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Original Investigation
March 16, 2017

Brain Metastases in Newly Diagnosed Breast CancerA Population-Based Study

Author Affiliations
  • 1Department of Radiation Oncology, Dana-Farber/Brigham and Women’s Cancer Center, Harvard Medical School, Boston, Massachusetts
  • 2Department of Biostatistics, Harvard T. H. Chan School of Public Health, and Department of Biostatistics and Computational Biology, Dana-Farber Cancer Institute, Boston, Massachusetts
  • 3Department of Neurosurgery, Brigham and Women's Hospital, Harvard Medical School, Boston, Massachusetts
  • 4School of Public Health, Yale University, New Haven, Connecticut
  • 5Department of Neuro-Oncology, Dana-Farber/Brigham and Women’s Cancer Center, Harvard Medical School, Boston, Massachusetts
  • 6Department of Medical Oncology, Dana-Farber Cancer Institute, Harvard Medical School, Boston, Massachusetts
JAMA Oncol. Published online March 16, 2017. doi:10.1001/jamaoncol.2017.0001
Key Points

Question  What are the incidence and prognosis of patients with breast cancer and brain metastases at diagnosis?

Findings  In this population-based cohort study, patients with triple-negative and hormone receptor–negative human epidermal growth factor receptor 2–positive subtypes and metastatic disease to any distant site harbored the highest likelihood (11.37% and 11.45%, respectively) of presenting with brain metastases at diagnosis of breast cancer. The prognosis of patients with triple-negative disease was poorest (median survival, 6 months).

Meaning  Future studies evaluating the utility of screening brain magnetic resonance imaging among patients at high risk of brain metastases may be warranted.

Abstract

Importance  Population-based estimates of the incidence and prognosis of brain metastases at diagnosis of breast cancer are lacking.

Objective  To characterize the incidence proportions and median survivals of patients with breast cancer and brain metastases at the time of cancer diagnosis.

Design, Setting, and Participants  Patients with breast cancer and brain metastases at the time of diagnosis were identified using the Surveillance, Epidemiology, and End Results (SEER) database of the National Cancer Institute. Data were stratified by subtype, age, sex, and race. Multivariable logistic and Cox regression were performed to identify predictors of the presence of brain metastases at diagnosis and factors associated with all-cause mortality, respectively. For incidence, we identified a population-based sample of 238 726 adult patients diagnosed as having invasive breast cancer between 2010 and 2013 for whom the presence or absence of brain metastases at diagnosis was known. Patients diagnosed at autopsy or with an unknown follow-up were excluded from the survival analysis, leaving 231 684 patients in this cohort.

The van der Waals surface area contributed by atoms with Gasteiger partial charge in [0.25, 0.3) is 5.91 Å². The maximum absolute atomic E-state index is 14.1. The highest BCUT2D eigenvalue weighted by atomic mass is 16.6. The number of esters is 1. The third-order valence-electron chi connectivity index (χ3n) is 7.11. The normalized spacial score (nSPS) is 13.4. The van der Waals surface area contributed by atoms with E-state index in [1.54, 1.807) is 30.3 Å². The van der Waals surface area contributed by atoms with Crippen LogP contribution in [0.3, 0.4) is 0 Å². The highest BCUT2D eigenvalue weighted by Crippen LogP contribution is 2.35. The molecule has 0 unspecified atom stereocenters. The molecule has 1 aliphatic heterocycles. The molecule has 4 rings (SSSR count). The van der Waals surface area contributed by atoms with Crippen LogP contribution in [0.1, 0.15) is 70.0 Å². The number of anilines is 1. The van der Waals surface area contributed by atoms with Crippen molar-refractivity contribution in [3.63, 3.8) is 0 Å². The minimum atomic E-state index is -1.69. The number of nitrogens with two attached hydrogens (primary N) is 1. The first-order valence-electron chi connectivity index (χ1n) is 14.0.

Main Outcomes and Measures  Incidence proportion and median survival of patients with brain metastases and newly diagnosed breast cancer.

Results  We identified 968 patients with brain metastases at the time of diagnosis of breast cancer, representing 0.41% of the entire cohort and 7.56% of the subset with metastatic disease to any site. A total of 57 were 18 to 40 years old, 423 were 41 to 60 years old, 425 were 61-80 years old, and 63 were older than 80 years. Ten were male and 958 were female. Incidence proportions were highest among patients with hormone receptor (HR)-negative human epidermal growth factor receptor 2 (HER2)-positive (1.1% among entire cohort, 11.5% among patients with metastatic disease to any distant site) and triple-negative (0.7% among entire cohort, 11.4% among patients with metastatic disease to any distant site) subtypes. Median survival among the entire cohort with brain metastases was 10.0 months. Patients with HR-positive HER2-positive subtype displayed the longest median survival (21.0 months); patients with triple-negative subtype had the shortest median survival (6.0 months).

Conclusions and Relevance  The findings of this study provides population-based estimates of the incidence and prognosis for patients with brain metastases at time of diagnosis of breast cancer. The findings lend support to consideration of screening imaging of the brain for patients with HER2-positive or triple-negative subtypes and extracranial metastases.

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